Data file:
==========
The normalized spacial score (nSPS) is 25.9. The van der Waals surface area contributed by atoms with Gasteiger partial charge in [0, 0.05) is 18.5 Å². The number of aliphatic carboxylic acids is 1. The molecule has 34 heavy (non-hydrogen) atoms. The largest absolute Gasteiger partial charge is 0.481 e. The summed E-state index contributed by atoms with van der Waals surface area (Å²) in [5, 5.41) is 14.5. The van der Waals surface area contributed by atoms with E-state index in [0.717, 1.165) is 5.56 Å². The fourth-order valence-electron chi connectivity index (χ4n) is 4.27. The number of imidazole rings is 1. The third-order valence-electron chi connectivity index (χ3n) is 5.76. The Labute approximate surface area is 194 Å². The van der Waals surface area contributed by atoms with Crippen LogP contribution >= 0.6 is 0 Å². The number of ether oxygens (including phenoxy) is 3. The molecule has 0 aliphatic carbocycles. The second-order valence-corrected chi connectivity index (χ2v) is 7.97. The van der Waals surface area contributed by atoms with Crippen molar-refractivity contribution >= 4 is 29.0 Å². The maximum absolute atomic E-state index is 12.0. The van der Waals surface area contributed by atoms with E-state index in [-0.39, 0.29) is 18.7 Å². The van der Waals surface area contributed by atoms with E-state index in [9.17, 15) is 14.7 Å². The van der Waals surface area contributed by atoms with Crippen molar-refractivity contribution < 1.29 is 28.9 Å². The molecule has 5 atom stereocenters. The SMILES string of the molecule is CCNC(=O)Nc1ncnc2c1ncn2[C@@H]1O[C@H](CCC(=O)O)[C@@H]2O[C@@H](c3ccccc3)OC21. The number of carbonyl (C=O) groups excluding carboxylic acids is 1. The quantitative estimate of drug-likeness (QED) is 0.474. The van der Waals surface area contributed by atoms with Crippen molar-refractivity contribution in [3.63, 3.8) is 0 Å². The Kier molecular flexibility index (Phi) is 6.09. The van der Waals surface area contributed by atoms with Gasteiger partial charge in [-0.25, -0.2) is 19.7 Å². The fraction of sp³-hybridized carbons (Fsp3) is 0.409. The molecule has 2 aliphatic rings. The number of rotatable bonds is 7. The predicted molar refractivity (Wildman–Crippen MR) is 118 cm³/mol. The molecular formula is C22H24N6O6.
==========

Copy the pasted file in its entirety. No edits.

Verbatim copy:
The normalized spacial score (nSPS) is 25.9. The van der Waals surface area contributed by atoms with Gasteiger partial charge in [0, 0.05) is 18.5 Å². The number of aliphatic carboxylic acids is 1. The molecule has 34 heavy (non-hydrogen) atoms. The largest absolute Gasteiger partial charge is 0.481 e. The summed E-state index contributed by atoms with van der Waals surface area (Å²) in [5, 5.41) is 14.5. The van der Waals surface area contributed by atoms with E-state index in [0.717, 1.165) is 5.56 Å². The fourth-order valence-electron chi connectivity index (χ4n) is 4.27. The number of imidazole rings is 1. The third-order valence-electron chi connectivity index (χ3n) is 5.76. The Labute approximate surface area is 194 Å². The van der Waals surface area contributed by atoms with Crippen LogP contribution >= 0.6 is 0 Å². The number of ether oxygens (including phenoxy) is 3. The molecule has 0 aliphatic carbocycles. The second-order valence-corrected chi connectivity index (χ2v) is 7.97. The van der Waals surface area contributed by atoms with Crippen molar-refractivity contribution >= 4 is 29.0 Å². The maximum absolute atomic E-state index is 12.0. The van der Waals surface area contributed by atoms with E-state index in [-0.39, 0.29) is 18.7 Å². The van der Waals surface area contributed by atoms with E-state index in [9.17, 15) is 14.7 Å². The van der Waals surface area contributed by atoms with Crippen molar-refractivity contribution < 1.29 is 28.9 Å². The molecule has 5 atom stereocenters. The SMILES string of the molecule is CCNC(=O)Nc1ncnc2c1ncn2[C@@H]1O[C@H](CCC(=O)O)[C@@H]2O[C@@H](c3ccccc3)OC21. The number of carbonyl (C=O) groups excluding carboxylic acids is 1. The quantitative estimate of drug-likeness (QED) is 0.474. The van der Waals surface area contributed by atoms with Crippen molar-refractivity contribution in [3.63, 3.8) is 0 Å². The Kier molecular flexibility index (Phi) is 6.09. The van der Waals surface area contributed by atoms with Gasteiger partial charge in [-0.25, -0.2) is 19.7 Å². The fraction of sp³-hybridized carbons (Fsp3) is 0.409. The molecule has 2 aliphatic rings. The number of rotatable bonds is 7. The predicted molar refractivity (Wildman–Crippen MR) is 118 cm³/mol. The molecular formula is C22H24N6O6.